Georgetown freezes late in loss at Connecticut


Georgetown freezes late in loss at Connecticut

Some quick thoughts after watching Georgetown lose 68-62 at Connecticut in standard definition.

* For most of the game against their former Big East rival, the Hoyas (12-8) played with the same level of urgency and smarts offensively that led to Tuesday's win at No. 5 Xavier. Then came the final 4:31 and an avalanche of mistakes with the snowed in D.C. region watching. After D'Vauntes Smith-Rivera's jumper gave Georgetown a 62-60, the Hoyas never scored again in their final non-conference game of the regular season.

Connecticut (14-5) labored from the field the entire second half (4 of 21) as Georgetown rallied for a lead after trailing 41-33. The Huskies only survived from the free throw line as they were in the 1-and-1 bonus with 14:22 remaining thanks to the Hoyas' numerous fouls. After two free throws put UConn up 63-62 with 2:44 left, Georgetown's possessions went like this: Turnover, missed 3-pointer, air ball, turnover, charge. These late issues were spread out, each committed by  different player.

* Reggie Cameron finished with 13 points while Smith-Rivera had 12. L.J. Peak also had 12 points before fouling out for the seventh time this season. Tre Campbell, after scoring 21 points on five 3-pointers at Xavier, had seven points.

* Connecticut entered with four players averaging double figure points. That quartet all had at least 11 with guards Rodney Purvis (17) and Sterling Gibbs (15) leading the way. That duo made 16 of 20 free throws and the Huskies finished 29 of 36. The Hoyas went 7 of 8.

* As for the big picture, getting a win over Connecticut would have taken some pressure off Georgetown's Big East record. Instead, the Hoyas (5-2) still probably need around 12 wins barring a string of upsets in their remaining games against the conference powers. Georgetown finished non-conference play 7-6.

* Georgetown's offense maintained the quicker ball movement that keyed its win over Xavier, which led to some open shots early. However, the Hoyas often fell in love with 3-pointers rather than look down low for inside-outside action. More than half of their field goal attempts came from beyond the arc.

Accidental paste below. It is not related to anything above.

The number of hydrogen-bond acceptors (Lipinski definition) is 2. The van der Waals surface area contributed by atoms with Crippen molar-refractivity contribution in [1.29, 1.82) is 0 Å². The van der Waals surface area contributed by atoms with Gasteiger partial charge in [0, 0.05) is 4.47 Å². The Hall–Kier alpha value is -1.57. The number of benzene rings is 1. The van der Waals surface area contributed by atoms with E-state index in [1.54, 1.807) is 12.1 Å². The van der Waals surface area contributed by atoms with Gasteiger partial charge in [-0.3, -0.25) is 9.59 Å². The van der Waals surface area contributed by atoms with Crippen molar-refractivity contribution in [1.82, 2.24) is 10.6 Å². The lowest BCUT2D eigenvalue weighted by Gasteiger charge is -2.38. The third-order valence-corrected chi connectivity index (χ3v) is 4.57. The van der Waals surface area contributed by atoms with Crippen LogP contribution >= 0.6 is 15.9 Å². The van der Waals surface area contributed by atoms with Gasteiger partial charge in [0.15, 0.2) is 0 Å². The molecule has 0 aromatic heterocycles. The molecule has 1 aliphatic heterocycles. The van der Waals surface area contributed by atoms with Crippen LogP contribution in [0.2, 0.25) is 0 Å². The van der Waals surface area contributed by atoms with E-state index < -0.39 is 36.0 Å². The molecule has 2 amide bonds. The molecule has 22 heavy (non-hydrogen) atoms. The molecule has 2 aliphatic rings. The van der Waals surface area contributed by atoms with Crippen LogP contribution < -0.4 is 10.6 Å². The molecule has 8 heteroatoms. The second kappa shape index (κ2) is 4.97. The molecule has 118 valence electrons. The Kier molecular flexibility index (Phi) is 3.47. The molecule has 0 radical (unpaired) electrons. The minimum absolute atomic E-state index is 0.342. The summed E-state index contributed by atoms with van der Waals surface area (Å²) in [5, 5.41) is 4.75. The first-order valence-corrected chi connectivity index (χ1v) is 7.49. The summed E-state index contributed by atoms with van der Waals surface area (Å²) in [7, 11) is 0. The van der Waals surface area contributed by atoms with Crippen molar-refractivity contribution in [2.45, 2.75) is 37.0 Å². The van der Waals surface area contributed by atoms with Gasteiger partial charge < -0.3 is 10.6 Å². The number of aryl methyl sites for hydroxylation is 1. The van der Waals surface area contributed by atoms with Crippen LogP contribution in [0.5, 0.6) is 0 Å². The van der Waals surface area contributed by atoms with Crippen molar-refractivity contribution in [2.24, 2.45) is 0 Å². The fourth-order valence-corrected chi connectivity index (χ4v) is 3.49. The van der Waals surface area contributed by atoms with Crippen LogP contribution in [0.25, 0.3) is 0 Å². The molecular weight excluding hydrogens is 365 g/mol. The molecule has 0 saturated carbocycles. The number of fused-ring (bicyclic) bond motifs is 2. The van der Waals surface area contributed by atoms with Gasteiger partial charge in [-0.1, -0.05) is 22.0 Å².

Even worse, the shots, even several with a defender in range, weren't falling as Georgetown finished 9 of 31. Cameron and Smith-Rivera each hit 3 of 8 while Peak made both of his attempts. Campbell missed four of five.

Smith-Rivera and Peak sinking back-to-back 3-pointers helped fuel Georgetown's turnaround from down 41-33. Connecticut not making a basket until 12:50 remained in the second half did as well.

* In the first half, the Hoyas only hit 4 of 14 from deep. Centers Bradley Hayes and Jessie Govan had the size edge, but took just one shot combined. Cameron hit a few early and finished with 10 points, but the Huskies were content with him shooting rather than Smith-Rivera. The senior guard found more room in the second half, scoring nine points.

*Meanwhile, UConn's guards repeatedly got into the lane for shots at the rim or fouls on the Hoyas. The Huskies sank 50 percent of their first half attempts with Purvis and Gibbs combining for 20 points.

* The modern era of basketball is filled with big men wanting to play small. Not Hayes. It's not just that the 7-footer primarily shoots around the basket, but the type of shots. Twice he hit seldom-used hook shots and both with his left hand.  At least one notable basketball analysts noticed.

* Isaac Copeland started but scored only two points on 1 of 5 shooting while missing all three of his 3-point tries. The sophomore was also missing on the court down the stretch as coach John Thompson III turned elsewhere. Don't forget Copeland went scoreless against Xavier. As for his 3-point shot, he's 3 of 20 (15 percent) over the last six games.

*Next up, a rematch with Creighton Tuesday at Verizon Center. The Hoyas lost 79-66 in Omaha on Jan. 5.

MORE HOYAS: Georgetown departs before snow for reunion tour stop at UConn

2019 NCAA Men's Lacrosse Championship: Bracket, schedules, teams

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2019 NCAA Men's Lacrosse Championship: Bracket, schedules, teams

All of a sudden, we are down to four.